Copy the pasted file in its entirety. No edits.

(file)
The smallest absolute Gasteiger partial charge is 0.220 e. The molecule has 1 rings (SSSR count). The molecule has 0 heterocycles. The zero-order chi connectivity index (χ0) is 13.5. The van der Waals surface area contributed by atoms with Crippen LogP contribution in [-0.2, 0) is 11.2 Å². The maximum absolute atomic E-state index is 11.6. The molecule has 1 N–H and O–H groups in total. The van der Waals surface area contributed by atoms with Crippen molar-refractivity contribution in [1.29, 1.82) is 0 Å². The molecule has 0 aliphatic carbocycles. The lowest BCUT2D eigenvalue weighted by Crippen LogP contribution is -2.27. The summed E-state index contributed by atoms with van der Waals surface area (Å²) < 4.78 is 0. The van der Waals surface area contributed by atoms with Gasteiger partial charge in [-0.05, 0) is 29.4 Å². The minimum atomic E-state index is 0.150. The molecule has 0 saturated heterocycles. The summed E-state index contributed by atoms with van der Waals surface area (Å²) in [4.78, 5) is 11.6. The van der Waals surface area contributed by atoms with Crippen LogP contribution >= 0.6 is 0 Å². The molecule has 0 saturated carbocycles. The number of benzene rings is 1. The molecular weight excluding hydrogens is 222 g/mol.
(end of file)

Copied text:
The smallest absolute Gasteiger partial charge is 0.220 e. The molecule has 1 rings (SSSR count). The molecule has 0 heterocycles. The zero-order chi connectivity index (χ0) is 13.5. The van der Waals surface area contributed by atoms with Crippen LogP contribution in [-0.2, 0) is 11.2 Å². The maximum absolute atomic E-state index is 11.6. The molecule has 1 N–H and O–H groups in total. The van der Waals surface area contributed by atoms with Crippen molar-refractivity contribution in [1.29, 1.82) is 0 Å². The molecule has 0 aliphatic carbocycles. The lowest BCUT2D eigenvalue weighted by Crippen LogP contribution is -2.27. The summed E-state index contributed by atoms with van der Waals surface area (Å²) < 4.78 is 0. The van der Waals surface area contributed by atoms with Gasteiger partial charge in [-0.05, 0) is 29.4 Å². The minimum atomic E-state index is 0.150. The molecule has 0 saturated heterocycles. The summed E-state index contributed by atoms with van der Waals surface area (Å²) in [4.78, 5) is 11.6. The van der Waals surface area contributed by atoms with Crippen LogP contribution >= 0.6 is 0 Å². The molecule has 0 saturated carbocycles. The number of benzene rings is 1. The molecular weight excluding hydrogens is 222 g/mol.